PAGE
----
This comment was posted to reddit on Jan 26, 2015 at 2:34 pm and was deleted within 11 minutes.

This is really an interesting phenomenon in math, and one that I don't think many people understand at a foundational level simply because it's rarely explained in detail. People just take it for granted it's a rule, with no proof as to why it always works.

I'd like to take a moment and start by proving multiplication by two negatives is really positive in mathematical terms. This should shed some light as to why:

We'll start with division, as this is more obvious and will be needed to prove multiplication. So let's divide two negative numbers and see what happens:

```
x = (-a) / (-b)
(-a) = (-1)a AND (-b) = (-1)b [Note: we're pulling a -1 from the terms)
Therefore: x = (-1)a/ (-1)b --> ( (-1)/(-1) ) x ( a/b )
any number divided by itself is 1: so (-1/-1) = 1 --> x = (1) x (a/b) --> x = a/b
Therefore x must be positive.
```

For multiplication we're going to prove (-1 x -1) = 1. If this holds true, the same method for (-a x -b) will also equal a positive and can be proven the same way.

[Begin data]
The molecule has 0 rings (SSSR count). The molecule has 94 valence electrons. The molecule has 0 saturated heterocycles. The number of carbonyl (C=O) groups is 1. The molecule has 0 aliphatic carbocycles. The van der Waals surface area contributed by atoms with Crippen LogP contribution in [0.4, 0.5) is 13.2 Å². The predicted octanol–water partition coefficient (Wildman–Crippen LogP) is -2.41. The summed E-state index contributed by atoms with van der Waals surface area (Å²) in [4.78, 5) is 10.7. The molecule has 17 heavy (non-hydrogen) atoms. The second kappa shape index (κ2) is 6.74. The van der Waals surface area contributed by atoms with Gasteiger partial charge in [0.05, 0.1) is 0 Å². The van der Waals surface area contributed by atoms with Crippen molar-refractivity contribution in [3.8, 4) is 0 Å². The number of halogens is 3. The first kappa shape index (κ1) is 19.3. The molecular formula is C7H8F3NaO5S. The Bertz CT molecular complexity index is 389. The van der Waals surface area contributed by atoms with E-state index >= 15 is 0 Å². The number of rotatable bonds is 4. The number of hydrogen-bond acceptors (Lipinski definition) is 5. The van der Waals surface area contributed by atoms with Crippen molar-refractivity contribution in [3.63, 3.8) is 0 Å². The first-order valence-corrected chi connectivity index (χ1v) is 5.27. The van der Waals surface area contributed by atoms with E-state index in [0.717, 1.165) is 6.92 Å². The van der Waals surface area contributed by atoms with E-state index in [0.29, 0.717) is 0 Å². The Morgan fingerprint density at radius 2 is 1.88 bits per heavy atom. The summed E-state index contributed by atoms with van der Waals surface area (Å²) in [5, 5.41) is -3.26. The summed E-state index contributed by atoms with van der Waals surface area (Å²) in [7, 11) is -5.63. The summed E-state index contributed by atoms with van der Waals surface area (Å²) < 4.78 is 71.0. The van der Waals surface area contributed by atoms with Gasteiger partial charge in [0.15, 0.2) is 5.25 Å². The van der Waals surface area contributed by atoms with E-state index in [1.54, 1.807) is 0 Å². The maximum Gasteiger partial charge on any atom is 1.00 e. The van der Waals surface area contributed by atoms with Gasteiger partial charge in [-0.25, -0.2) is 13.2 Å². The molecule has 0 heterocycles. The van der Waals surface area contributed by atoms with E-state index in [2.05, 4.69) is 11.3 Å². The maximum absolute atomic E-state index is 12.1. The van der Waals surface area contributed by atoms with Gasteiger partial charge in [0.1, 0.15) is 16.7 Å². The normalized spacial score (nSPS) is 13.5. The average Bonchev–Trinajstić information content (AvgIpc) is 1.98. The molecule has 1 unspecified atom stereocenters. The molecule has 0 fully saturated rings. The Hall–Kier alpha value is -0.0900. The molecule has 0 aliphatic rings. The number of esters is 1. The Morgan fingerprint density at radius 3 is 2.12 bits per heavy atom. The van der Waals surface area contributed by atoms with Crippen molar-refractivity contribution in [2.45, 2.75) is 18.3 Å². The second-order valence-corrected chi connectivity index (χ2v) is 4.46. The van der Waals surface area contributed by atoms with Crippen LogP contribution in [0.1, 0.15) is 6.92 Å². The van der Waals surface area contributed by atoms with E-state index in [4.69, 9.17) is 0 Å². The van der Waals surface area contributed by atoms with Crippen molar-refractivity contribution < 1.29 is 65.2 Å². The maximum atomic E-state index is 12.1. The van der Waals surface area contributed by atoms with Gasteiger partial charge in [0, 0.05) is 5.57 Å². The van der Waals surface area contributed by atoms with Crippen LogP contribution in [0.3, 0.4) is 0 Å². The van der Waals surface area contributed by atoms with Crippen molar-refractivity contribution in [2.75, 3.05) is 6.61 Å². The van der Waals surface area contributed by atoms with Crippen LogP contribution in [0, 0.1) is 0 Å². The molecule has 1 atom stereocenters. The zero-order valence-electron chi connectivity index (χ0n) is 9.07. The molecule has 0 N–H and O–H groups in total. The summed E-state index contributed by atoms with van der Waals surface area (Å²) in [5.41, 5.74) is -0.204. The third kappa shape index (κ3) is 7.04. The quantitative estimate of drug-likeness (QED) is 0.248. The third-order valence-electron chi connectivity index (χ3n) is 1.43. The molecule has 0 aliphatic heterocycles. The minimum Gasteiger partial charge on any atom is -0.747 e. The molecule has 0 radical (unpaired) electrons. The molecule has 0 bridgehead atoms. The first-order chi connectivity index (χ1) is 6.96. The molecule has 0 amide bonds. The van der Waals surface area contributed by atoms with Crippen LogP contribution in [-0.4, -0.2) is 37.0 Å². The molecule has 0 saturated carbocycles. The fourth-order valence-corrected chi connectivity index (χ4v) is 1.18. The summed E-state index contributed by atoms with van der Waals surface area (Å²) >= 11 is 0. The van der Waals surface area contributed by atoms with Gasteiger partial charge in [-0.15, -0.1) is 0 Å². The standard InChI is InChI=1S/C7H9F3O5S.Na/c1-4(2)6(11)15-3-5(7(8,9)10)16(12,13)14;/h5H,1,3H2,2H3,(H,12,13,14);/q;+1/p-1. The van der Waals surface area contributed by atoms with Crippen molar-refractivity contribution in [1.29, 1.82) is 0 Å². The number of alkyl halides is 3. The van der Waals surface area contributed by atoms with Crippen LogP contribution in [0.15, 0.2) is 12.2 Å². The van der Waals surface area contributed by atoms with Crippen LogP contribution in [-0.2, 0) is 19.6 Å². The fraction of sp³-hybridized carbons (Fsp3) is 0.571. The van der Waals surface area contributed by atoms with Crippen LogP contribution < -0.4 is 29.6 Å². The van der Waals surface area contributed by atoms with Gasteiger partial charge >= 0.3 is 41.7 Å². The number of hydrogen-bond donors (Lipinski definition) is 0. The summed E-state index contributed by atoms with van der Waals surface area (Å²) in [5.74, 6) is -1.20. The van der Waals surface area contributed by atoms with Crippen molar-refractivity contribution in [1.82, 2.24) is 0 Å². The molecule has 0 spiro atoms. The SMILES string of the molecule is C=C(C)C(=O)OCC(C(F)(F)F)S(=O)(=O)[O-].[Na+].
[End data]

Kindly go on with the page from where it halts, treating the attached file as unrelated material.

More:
Prove (-1 x -1) = 1:

```
Let y = (-1) x (-1)
--> (-1) y = (-1)(-1 x -1) [Note: Multiplying by -1 is ok so long as it's done to both sides]
--> (-1) y = (-1) x (-1) x (-1)
--> (-1) y = (-1) (1^3 ) [We just factored the (-1), which left (-1)(1 x 1 x 1) = (-1)(1^3 )]
--> y = ( (-1) ( 1^3 ) ) / (-1) [Divided both sides by -1]
--> y = (-1 / -1) (1^3 ) [We proved before that -1/-1 is 1]
--> y = 1^3
--> y = 1
```

So we have now proven ( -1 x -1 ) = 1.

I hope the proofs help a little to explain what's actually going on. Basically, it all comes down to the idea that you can separate the numbers and as long as you end up with a (-1 / -1) you're going to get a positive. If we multiplied three negative numbers we'd get the following (abbreviated for brevity):

```
y = (-a) x (-b) x (-c)
--> We've proven (-a) x (-b) = ab, so going back through it we get:
y = ab x (-c) and there we end up with a positive multiplied by a negative, which gives us a negative.
```

If we had a fourth negative term being multiplied we'd see:

y = (-a) x (-b) x (-c) x (-d)

--> y = ab x cd --> y = abcd [all based on the above proofs]

Hope that helps clear up what was missing. It's just a couple of tricks that prove two negatives must always equal a positive.